I have never had a cortisone shot. The cortisone shot is often effective in masking pain. But I'm very uncertain - again - about the effectiveness of cortisone for healing or even if it helps healing at all.

    You have been off tennis for 6 weeks. Consider taking some more weeks off and on returning let any pain guide you.
     
    #6
  7. bharat

    bharat Rookie

    Joined:
    Nov 5, 2009
    Messages:
    140
    Location:
    WI
    Yes I did get those custom orthotics, although I must say I cannot tell any difference since i started using them, except that i paid 500 for them!! Oh, come to think of it, it took away the blisters i was getting with the orthotics the doc customized for me(adding those pads where needed).
     
    #7
  8. bharat

    bharat Rookie

    Joined:
    Nov 5, 2009
    Messages:
    140
    Location:
    WI
    So my PF story starts about 3 yrs ago when I started noticing the pain, went one doc who immediately gave me a cortisone shot right there (I had no idea what it was and i knew nothing about other ways of treating it)
    He said nothing about stretching or orthotics or anything!!

    Anyway, as expected the pain came back with a month. So next I went to my current doc who gave some anti-inflammation meds and jerry-rigged a pair or orthotics for me. Within a week, I was back to normal and the pain had gone away.

    Unfortunately, about 6 months ago, it came back but it kind of felt diff, it was sharp pain to the inner side of right heel, came up suddenly within a few days. I had been using the same shoes for about 3 months and they had plenty of wear in them. I changed my shoes immediately and hoped it would go away but that didnt happen.

    So now, after trying out diff orthotics, taking time off, htp inserts, icing, stretching, tried diff shoes and few weeks back we came to the difficult decision that cortisone is the logical next step. My doc said there is a nerve going down the calf to the foot right where I feel the pin pointed pain, that got caught in the inflamed area and is refusing to heal.

    Now, I dont feel any pain in the heel, although I have been off my feet most of the last 3 to 4 weeks. Hope this will be the last time I feel this horrible nagging pain. Sorry for the long post, hope this helps u avoid PF.

    I tell everyone I play with now, pre and post match stretching is the only way u can keep your body safe
     
    #8
  9. sureshs

    sureshs Bionic Poster

    Joined:
    Oct 1, 2005
    Messages:
    35,086
    My symptoms are these:

    Happens mainly on workdays when I show up for play after a day full of walking to meetings and here and there. Does not seem that much on weekends.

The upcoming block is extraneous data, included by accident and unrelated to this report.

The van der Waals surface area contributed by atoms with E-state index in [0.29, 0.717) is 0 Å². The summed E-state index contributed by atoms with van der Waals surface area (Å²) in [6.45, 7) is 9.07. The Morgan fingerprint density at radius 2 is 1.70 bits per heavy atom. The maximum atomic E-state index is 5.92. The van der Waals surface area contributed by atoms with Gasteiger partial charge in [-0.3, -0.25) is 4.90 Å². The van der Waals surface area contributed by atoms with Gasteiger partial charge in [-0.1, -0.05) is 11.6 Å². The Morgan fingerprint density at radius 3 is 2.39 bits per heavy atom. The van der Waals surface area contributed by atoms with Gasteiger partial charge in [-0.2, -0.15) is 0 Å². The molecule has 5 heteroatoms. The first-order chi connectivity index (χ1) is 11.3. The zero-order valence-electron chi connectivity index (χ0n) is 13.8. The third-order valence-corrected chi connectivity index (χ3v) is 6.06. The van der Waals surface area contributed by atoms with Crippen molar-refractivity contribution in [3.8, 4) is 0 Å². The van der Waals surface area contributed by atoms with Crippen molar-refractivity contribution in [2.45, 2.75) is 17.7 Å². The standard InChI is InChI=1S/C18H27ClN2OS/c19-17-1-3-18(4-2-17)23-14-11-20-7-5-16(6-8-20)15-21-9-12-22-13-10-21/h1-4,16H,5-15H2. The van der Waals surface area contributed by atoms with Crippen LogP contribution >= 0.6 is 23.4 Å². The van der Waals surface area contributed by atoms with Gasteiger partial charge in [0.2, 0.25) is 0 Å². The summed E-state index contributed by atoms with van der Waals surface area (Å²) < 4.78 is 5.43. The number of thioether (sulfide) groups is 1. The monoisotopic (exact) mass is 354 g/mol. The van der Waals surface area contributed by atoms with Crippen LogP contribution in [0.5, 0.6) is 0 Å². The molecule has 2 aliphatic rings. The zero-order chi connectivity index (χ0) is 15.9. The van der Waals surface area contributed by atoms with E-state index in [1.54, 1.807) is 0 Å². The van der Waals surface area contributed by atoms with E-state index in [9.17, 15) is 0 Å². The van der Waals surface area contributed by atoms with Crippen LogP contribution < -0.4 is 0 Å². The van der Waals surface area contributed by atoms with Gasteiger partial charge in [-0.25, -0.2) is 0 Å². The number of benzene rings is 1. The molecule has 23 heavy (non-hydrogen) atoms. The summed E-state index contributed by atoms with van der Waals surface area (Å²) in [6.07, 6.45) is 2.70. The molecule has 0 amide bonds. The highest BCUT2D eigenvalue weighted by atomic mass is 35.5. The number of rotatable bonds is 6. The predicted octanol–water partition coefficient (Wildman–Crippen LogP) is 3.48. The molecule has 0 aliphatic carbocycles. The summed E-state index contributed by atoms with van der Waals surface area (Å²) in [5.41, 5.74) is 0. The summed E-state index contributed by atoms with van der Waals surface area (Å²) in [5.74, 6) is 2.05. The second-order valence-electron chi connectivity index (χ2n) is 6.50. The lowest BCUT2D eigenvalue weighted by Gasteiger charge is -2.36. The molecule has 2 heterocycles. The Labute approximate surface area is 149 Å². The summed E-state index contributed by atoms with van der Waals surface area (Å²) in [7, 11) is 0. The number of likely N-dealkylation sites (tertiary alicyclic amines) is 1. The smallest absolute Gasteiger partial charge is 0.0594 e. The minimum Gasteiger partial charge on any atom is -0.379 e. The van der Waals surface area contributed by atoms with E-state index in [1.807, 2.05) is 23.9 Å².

At first, there is no pain. Then, pain starts after I have run to a few balls.

    Sometimes it just goes away after 10 minutes.

    It never happens in doubles, so it must be related to some movement in singles.

    Is this PF? I stretch before playing, but what can I do for the foot? How to stretch it?
     
    #9
  10. charliefedererer

    charliefedererer Legend

    Joined:
    Feb 13, 2009
    Messages:
    5,639
    These are plantar fasciitis exercises:

    [​IMG]
    - http://www.summitmedicalgroup.com/library/sports_health/plantar_fasciitis_exercises/

    Do you wear orthotics or supportive insoles like Superfeet Orange or Green?

    Most with flat feet can have the sole pushed upward by the orthotic/insert so that functionally they no longer have flat feet:

    [​IMG]
     
    Last edited: Apr 10, 2012
    #10
  11. Chas Tennis

    Chas Tennis Hall of Fame

    Joined:
    Feb 17, 2011
    Messages:
    4,283
    Location:
    Baltimore, MD
    Where exactly is the pain?

    PF is often localized. Where exactly is your pain? Also, it often gives characteristic pain in the morning on first getting out of bed.

    An informative site is Heelspurs.com

    http://heelspurs.com/_intro.html

    [​IMG]
    [​IMG]
     
    Last edited: Apr 10, 2012
    #11
  12. Chas Tennis

    Chas Tennis Hall of Fame

    Joined:
    Feb 17, 2011
    Messages:
    4,283
    Location:
    Baltimore, MD
    Reply in earlier PF thread.

    Here are some of my opinions on PF and its cause.

    An informative site is Heelspurs.com http://heelspurs.com/_intro.html

    From earlier thread -

    http://tt.tennis-warehouse.com/showthread.php?t=371446&page=2 Relpy #38

    "Some Considerations on Plantar Fasciitis
    I had plantar fasciitis and tried to play with it. It slowly got worse over about a year. I did not see a doctor. I read that tendons and similar tissues take 3-6 months to heal. I finally took off from tennis for 3 months. The PF went away. A friend of mine had a similar experience and took off for a year.

    Along the way, I read about many of the other subjects mentioned in this thread.